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Steven W. Rose v. Gary Swarthout

December 11, 2012

STEVEN W. ROSE, PETITIONER,
v.
GARY SWARTHOUT, RESPONDENT.



ORDER AND FINDINGS AND RECOMMENDATIONS

Petitioner is a state prisoner proceeding pro se with an application for writ of habeas corpus pursuant to 28 U.S.C. § 2254. Petitioner is serving a sentence of seven years to life imprisonment with the possibility of parole following his 1990 conviction of kidnaping for ransom, false imprisonment and burglary. Petitioner challenges a 2010 decision of the California Board of Parole Hearings ("Board") which denied him parole and deferred a subsequent parole hearing for ten years. Petitioner asserts that his due process rights were violated by the Board's parole denial ("Claim I"). Additionally, he claims that the Board's application of the provisions of Marsy's Law, or Proposition 9, at the 2010 hearing violated the Ex Post Facto Clause of the United States Constitution ("Claim II"). Finally, plaintiff alleges that his Eighth Amendment right to be free from cruel and unusual punishment was violated by the Board ("Claim III").

The matter is before the court on respondent's motion to dismiss pursuant to Rule 4 of the Rules Governing Section 2254 Cases in the United States District Courts (Habeas Rules). Petitioner opposes the motion.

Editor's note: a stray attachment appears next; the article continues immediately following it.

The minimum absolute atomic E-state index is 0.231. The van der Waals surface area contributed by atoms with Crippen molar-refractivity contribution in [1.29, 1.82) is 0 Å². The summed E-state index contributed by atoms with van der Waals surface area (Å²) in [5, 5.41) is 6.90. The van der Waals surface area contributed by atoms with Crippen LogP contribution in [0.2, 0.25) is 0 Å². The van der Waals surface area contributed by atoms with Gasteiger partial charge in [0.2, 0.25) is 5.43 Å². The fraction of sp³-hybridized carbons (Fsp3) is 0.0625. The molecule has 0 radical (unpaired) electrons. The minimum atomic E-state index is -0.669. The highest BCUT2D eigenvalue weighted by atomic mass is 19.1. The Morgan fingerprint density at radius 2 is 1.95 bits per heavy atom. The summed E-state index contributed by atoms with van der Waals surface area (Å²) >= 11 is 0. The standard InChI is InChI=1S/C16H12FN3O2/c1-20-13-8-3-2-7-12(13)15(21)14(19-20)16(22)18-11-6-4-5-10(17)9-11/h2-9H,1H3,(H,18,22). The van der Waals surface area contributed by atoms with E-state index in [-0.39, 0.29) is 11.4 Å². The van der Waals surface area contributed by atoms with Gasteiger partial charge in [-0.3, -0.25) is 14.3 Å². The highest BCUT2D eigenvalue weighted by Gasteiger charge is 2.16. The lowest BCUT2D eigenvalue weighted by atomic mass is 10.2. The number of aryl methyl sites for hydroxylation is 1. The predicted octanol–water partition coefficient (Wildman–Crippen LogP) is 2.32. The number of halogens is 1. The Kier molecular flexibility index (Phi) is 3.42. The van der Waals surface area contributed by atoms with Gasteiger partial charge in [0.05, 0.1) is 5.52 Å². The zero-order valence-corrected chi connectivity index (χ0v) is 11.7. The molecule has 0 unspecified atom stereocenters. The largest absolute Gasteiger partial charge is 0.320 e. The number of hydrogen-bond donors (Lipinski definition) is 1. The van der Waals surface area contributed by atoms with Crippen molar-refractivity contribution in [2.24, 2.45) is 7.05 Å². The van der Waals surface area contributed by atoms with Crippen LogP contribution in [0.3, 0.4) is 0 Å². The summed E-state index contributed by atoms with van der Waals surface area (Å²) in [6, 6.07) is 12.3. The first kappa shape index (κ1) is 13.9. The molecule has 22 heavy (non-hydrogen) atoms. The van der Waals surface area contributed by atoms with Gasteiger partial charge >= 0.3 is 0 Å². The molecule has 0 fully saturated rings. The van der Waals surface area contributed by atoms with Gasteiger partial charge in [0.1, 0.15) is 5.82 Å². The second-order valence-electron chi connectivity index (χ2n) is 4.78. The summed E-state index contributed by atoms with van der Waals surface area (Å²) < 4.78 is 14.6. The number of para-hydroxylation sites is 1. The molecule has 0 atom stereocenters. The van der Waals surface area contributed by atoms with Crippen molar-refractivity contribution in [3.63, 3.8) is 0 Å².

Rule 4 of the Habeas Rules requires a judge to summarily dismiss a habeas petition "[i]f it plainly appears from the petition and any exhibits annexed to it that the petitioner is not entitled to relief in the district court." A motion for summary dismissal pursuant to Rule 4 of the Habeas Rules is an appropriate motion in habeas proceedings. See O'Bremski v. Maass, 915 F.2d 418, 420 (9th Cir. 1990).

I. Claim I - Due Process

Petitioner asserts that he did not receive all of the due process that was owed to him at the 2010 parole hearing as he had a liberty interest in parole because he is not a current danger to public safety. The Due Process Clause of the Fourteenth Amendment prohibits state action that deprives a person of life, liberty, or property without due process of law. A litigant asserting a due process violation must first demonstrate that he was deprived of a liberty or property interest protected by the Due Process Clause and then show that the procedures attendant upon the deprivation were not constitutionally sufficient. See Ky. Dep't of Corr. v. Thompson, 490 U.S. 454, 459-60 (1989).